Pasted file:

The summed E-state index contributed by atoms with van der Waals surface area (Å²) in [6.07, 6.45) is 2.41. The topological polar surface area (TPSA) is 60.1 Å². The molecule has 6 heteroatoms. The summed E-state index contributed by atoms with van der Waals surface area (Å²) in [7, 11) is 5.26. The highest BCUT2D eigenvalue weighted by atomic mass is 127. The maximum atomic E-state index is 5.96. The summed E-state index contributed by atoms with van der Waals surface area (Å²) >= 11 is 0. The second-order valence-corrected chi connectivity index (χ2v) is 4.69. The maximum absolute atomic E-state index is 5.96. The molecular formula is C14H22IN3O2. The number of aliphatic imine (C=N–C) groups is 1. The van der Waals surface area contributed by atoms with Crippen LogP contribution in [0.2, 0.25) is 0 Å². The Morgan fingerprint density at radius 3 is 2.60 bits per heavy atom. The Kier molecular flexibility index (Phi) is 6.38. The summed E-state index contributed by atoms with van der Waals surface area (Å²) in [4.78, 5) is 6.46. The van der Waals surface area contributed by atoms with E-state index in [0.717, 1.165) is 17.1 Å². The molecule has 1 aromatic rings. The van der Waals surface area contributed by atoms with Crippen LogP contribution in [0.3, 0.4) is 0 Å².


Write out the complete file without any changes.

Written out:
The summed E-state index contributed by atoms with van der Waals surface area (Å²) in [6.07, 6.45) is 2.41. The topological polar surface area (TPSA) is 60.1 Å². The molecule has 6 heteroatoms. The summed E-state index contributed by atoms with van der Waals surface area (Å²) in [7, 11) is 5.26. The highest BCUT2D eigenvalue weighted by atomic mass is 127. The maximum atomic E-state index is 5.96. The summed E-state index contributed by atoms with van der Waals surface area (Å²) >= 11 is 0. The second-order valence-corrected chi connectivity index (χ2v) is 4.69. The maximum absolute atomic E-state index is 5.96. The molecular formula is C14H22IN3O2. The number of aliphatic imine (C=N–C) groups is 1. The van der Waals surface area contributed by atoms with Crippen LogP contribution in [0.2, 0.25) is 0 Å². The Morgan fingerprint density at radius 3 is 2.60 bits per heavy atom. The Kier molecular flexibility index (Phi) is 6.38. The summed E-state index contributed by atoms with van der Waals surface area (Å²) in [4.78, 5) is 6.46. The van der Waals surface area contributed by atoms with E-state index in [0.717, 1.165) is 17.1 Å². The molecule has 1 aromatic rings. The van der Waals surface area contributed by atoms with Crippen LogP contribution in [0.3, 0.4) is 0 Å².